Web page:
The slightest interactions have the potential to change the course of one’s life
Scott Oliphant has a lot of big thoughts and ideas in his head. His extensive conceptual process produces narrative tracks that speak earnestly, especially within the songs he makes as The Color Study.
It was a trend he started with the project’s self-titled debut, and it’s one discontinuing their upcoming album
Future-Past-Present Tense. While the band’s eponymous debut record was consciously mired by the sadness of relationship loss, Future-Past-Present Tense takes a turn for the headier and existentially philosophical, though still in some aspect or another touching on the impact interpersonal relationships can leave. He began pondering the dynamics of these connections – how even the slightest interactions have the potential to change the course of one’s life, how one will live and how one may, or may not, experience love in life. That’s how the album title itself came to be, serving as a mini grammatical roadmap for how an interaction that hasn’t even come to be yet could affect who you are in the present, and how you’ll remember your past.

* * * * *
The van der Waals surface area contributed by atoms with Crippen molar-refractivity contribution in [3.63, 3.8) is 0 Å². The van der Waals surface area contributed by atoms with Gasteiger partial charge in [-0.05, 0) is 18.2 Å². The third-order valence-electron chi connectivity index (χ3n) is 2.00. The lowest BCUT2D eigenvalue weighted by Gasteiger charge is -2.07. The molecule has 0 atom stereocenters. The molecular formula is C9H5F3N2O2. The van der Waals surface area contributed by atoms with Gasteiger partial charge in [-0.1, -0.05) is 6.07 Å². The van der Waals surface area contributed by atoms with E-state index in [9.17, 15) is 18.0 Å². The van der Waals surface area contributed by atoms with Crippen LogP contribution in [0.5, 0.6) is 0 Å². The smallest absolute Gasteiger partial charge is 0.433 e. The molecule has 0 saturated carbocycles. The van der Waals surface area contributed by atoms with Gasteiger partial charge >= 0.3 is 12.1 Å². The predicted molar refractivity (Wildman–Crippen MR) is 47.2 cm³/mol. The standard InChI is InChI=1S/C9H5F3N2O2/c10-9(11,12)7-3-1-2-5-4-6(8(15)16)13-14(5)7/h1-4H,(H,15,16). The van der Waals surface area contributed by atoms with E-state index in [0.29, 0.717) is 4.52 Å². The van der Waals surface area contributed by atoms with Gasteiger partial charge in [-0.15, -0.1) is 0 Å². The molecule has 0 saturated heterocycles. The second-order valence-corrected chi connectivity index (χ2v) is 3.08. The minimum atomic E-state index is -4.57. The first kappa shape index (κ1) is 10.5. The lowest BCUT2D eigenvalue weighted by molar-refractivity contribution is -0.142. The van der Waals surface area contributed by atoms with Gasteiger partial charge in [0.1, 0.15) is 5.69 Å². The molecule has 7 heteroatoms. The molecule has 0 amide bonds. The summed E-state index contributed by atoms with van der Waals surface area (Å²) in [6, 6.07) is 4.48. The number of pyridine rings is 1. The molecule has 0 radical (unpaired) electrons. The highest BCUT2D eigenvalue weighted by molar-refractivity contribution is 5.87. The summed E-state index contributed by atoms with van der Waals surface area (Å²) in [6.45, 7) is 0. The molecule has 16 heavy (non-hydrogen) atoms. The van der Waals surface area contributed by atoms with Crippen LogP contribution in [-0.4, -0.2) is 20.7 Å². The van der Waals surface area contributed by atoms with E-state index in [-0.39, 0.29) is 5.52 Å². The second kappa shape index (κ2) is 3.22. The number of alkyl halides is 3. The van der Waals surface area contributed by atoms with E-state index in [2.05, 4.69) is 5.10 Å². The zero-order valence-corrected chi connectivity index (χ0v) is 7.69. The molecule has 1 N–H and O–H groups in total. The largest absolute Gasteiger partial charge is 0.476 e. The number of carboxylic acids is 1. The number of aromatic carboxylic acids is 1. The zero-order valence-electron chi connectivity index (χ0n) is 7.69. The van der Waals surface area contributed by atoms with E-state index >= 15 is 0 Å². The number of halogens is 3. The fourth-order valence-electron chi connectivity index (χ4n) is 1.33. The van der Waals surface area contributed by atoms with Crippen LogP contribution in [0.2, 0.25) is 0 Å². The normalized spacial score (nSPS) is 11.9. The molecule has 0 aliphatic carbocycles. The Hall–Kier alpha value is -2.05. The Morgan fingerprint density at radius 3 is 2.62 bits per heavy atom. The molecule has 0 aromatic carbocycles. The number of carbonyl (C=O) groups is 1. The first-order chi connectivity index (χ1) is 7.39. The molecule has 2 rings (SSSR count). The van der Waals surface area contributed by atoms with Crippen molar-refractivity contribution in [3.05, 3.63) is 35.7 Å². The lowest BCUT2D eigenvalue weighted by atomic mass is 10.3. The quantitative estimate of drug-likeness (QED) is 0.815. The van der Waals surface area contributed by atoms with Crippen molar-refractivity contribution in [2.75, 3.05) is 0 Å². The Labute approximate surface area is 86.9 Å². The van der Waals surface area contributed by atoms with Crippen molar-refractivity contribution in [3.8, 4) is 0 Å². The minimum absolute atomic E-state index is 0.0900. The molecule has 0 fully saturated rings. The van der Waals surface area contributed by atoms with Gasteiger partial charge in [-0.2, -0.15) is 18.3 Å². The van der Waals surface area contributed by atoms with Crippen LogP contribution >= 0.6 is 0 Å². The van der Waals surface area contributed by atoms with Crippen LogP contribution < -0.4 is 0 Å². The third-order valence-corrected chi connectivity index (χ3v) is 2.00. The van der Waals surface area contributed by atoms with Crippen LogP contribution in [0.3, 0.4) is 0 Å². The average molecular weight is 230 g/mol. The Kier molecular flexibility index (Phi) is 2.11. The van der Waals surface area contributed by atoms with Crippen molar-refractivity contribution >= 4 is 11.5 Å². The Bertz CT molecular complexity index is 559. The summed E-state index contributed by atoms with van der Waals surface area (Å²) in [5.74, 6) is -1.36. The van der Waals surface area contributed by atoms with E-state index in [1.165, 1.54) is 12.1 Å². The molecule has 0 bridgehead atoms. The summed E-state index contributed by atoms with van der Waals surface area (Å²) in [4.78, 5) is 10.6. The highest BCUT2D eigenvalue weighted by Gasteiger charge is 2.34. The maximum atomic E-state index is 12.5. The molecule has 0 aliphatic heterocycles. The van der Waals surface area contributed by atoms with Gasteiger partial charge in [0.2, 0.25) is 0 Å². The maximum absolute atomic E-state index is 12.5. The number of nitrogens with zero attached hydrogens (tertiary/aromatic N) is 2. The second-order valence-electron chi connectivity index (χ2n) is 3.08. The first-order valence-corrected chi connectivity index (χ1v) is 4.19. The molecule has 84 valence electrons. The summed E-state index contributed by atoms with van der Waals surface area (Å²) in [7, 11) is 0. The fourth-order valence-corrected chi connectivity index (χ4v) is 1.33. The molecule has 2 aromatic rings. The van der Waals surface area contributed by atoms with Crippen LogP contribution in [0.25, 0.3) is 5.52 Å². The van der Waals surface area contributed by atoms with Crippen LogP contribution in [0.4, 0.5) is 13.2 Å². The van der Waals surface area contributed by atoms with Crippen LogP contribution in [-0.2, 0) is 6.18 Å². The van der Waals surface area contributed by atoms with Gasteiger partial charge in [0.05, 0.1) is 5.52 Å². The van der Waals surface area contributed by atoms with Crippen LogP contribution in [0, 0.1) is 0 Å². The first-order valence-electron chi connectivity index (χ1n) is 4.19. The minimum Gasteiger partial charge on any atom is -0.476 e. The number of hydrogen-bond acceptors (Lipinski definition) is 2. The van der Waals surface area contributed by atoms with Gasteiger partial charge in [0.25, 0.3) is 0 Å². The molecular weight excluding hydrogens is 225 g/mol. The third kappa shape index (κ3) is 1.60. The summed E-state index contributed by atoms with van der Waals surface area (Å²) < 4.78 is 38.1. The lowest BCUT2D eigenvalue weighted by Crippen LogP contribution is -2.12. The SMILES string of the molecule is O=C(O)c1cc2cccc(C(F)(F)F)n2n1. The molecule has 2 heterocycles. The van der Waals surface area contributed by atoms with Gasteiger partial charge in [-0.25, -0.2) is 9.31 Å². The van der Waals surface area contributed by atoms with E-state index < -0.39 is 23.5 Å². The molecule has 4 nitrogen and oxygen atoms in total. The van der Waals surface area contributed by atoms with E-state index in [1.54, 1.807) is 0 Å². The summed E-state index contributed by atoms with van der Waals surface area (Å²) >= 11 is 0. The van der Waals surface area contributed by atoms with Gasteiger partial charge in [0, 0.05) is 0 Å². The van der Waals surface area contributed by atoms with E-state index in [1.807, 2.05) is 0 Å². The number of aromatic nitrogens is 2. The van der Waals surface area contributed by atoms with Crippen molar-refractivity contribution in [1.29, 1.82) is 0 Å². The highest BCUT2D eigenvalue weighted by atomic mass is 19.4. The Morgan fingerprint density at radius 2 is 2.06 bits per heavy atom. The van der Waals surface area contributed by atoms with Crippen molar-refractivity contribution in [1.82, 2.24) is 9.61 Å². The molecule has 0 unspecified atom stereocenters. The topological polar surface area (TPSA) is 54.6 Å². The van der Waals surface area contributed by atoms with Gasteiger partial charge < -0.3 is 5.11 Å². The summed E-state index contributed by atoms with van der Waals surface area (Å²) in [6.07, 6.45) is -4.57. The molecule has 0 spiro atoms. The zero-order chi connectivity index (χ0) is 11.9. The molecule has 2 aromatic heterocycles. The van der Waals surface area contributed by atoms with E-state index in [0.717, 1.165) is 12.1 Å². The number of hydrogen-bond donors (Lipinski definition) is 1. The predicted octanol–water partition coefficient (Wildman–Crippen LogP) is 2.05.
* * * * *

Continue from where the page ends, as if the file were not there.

The record’s title track is most indicative of these sentiments, zeroing in on how interconnectedness can bring chaos into one’s life. Slow acoustics and horns steadily build up into an explosion of sound, much like reaching the a-ha moment of the impression a person or situation has made on you.
“How many times have we met?/ How many lines are running parallel and never connect?” Oliphant lyrically questions mere seconds into the song. Everyone’s answer will be different, but the resonance is the same – whether or not you believe in fate, destiny or serendipity, you never know who or what might change your life.
The Color Study is led by Scott Oliphant and features Melissa Atillo on keys and vocals, MattJackson on bass, Miguel Mendoza on horns, Andy Jacobs on drums and vocals and SteveReinhardt on lead guitar.